Natasha Liberto

 Taiwan

Hometown: Palm Harbor, Florida
School: Tarpon Springs
Sponsor District : District 6950
Sponsor Club: Tarpon Springs, Florida
Host District: 3250
Host Club: Chiang Kai-Sek Memorial


My Bio


Hi! My name is Natasha and I'm 17 years old. I live in Palm Harbor, Fl with my mom, dad, younger sister, and golden shepherd. I'm a senior at Tarpon Springs High School in the Leadership Conservatory for the Arts as a member of the color guard and orchestra. Being part of the music program, I've been able to have many amazing opportunities, from preforming in the Macy's Thanksgiving Day parade to winning the Grand Nationals Championship. When I'm not at practice (which is rare) I love to volunteer at a local elementary school teaching orchestra. Occasionally, when the teacher is out, I get to run the class by myself. As a result of handling thirty, third through fifth graders, my patience has grown exponentially. I also have taken part in my schools NHS club, Mu Alpha Theta, and Academic Team. I really enjoy taking challenging classes, particularly in math and science, though I still enjoy social studies and english too. When I've been graced with free time, I like to go shopping with my friends. I enjoy the feeling of a bargain, and I'm usually found hovering around the 'Last Chance' clearance items. I've been wanting to experience being an exchange student for years and I'm incredibly thankful for the opportunity I have to live and study in Taiwan. I'm excited to experience all the Chinese culture has to offer and developing my fluency in Mandarin.

Chiang Kai-Sek Memorial

Chiang Kai-Sek Memorial

Arriving with another RYE student from Idaho!

Arriving with another RYE student from Idaho!

The view from my room

The view from my room

Taipei 101

Taipei 101

So many characters

So many characters

With the other exchange students on the first day!

With the other exchange students on the first day!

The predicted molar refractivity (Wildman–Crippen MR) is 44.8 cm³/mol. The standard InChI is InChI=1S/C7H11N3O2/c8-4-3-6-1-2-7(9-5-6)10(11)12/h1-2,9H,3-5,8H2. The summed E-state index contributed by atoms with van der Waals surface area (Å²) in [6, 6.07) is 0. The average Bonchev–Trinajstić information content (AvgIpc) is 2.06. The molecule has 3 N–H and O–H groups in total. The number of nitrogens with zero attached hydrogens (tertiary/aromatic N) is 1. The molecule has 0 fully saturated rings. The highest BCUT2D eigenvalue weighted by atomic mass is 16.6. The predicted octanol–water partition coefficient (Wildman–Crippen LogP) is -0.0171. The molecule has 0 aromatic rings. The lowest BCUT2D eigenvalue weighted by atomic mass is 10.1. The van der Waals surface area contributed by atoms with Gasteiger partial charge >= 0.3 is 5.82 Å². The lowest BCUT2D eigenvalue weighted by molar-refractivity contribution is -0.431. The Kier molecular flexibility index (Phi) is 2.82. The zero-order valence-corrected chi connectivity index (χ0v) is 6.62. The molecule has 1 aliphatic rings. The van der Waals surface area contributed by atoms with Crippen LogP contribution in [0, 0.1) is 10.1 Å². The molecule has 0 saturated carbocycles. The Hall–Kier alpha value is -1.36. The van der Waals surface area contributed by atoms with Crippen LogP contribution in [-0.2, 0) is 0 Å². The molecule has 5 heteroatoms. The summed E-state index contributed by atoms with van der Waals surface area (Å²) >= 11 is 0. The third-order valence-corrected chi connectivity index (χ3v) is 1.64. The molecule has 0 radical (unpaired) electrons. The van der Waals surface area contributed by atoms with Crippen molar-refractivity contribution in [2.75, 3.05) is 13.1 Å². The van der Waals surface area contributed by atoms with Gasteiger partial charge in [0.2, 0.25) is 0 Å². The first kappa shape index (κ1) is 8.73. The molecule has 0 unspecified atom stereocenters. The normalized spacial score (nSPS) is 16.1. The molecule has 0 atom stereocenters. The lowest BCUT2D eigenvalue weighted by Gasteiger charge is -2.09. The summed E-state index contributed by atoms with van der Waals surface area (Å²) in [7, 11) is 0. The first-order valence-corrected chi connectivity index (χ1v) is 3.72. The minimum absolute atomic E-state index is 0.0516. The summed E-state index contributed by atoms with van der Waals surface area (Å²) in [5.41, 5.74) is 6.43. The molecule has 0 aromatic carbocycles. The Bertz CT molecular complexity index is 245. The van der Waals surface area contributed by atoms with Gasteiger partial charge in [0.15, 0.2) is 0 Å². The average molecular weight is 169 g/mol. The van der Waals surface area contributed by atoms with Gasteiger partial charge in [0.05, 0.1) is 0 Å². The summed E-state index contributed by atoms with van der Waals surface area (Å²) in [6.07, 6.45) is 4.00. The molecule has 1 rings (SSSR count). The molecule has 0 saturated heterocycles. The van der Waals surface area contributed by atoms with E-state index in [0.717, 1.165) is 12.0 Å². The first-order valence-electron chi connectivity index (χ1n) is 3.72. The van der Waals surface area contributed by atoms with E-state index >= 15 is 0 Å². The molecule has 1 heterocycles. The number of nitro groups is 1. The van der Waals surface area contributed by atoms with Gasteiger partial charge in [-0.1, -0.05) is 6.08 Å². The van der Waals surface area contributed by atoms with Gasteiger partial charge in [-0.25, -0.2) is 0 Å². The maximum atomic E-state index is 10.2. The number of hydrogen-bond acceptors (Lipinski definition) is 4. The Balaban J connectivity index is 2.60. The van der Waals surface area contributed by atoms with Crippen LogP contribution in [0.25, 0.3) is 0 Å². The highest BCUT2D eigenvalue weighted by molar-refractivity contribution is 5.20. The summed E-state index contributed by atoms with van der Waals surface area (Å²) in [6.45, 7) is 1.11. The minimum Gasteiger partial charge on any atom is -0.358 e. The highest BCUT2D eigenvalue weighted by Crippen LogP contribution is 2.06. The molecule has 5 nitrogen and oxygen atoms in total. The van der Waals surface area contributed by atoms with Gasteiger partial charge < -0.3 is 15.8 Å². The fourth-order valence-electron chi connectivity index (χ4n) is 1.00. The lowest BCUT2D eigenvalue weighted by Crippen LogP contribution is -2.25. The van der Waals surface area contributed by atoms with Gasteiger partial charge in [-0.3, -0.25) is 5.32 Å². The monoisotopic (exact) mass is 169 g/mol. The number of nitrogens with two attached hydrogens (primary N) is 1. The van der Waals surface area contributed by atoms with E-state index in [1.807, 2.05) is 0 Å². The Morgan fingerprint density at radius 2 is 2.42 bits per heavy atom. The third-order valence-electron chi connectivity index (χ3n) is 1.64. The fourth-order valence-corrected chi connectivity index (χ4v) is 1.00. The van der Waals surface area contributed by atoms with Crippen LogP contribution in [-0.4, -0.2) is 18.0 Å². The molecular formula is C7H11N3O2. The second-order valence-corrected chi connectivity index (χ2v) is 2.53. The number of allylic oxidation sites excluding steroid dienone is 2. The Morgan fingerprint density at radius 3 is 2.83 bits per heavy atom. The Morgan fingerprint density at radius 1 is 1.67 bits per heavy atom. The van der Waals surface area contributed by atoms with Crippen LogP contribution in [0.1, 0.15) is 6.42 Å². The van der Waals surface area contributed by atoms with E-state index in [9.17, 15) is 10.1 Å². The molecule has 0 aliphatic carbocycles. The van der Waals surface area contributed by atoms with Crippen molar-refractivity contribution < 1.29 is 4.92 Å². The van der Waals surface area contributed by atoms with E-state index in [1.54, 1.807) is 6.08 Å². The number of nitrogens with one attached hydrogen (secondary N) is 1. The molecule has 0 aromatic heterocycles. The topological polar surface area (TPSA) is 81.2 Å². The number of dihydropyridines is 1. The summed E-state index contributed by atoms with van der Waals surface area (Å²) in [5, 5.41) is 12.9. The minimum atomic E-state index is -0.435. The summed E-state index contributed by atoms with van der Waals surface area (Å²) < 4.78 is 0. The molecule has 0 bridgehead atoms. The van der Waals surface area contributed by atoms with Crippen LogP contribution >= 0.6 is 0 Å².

Journals: Natasha-Taiwan Blog 2017-18

  • Natasha, Outbound to Taiwan

    Click HERE to read more about Natasha and all her blogs

    So in the two months I’ve been here I’ve been through a few different school schedules. The average Taiwanese student, the classes for exchange students at my school, and now my schedule with Chinese class everyday.

    My school is one of the top schools in the area, so the students study a lot. School is from 7:20 to 5:00 (Wed. And Fri.) or 6:00 (Mon., Tue., and Thur.) Each class is 50 minutes with a 10 minute break in between. The classes taken vary day by day, with some classes happening once a week to twice a day. The teachers switch class rooms, which I was expecting, but what surprised me is that all the teachers use microphones! Another thing that is very different from American school is that everyday, the students have a 20 minutes break in the afternoon where they have to clean. They also have a nap time after lunch everyday, which I totally understand because their days are so long! They don’t get to pick any of their classes, even electives, and every day they have tests. A lot of students go to cram school after school is over or on the weekend to take extra classes. Tests are the most important thing here and your scores are the largest determining in where you can go to college.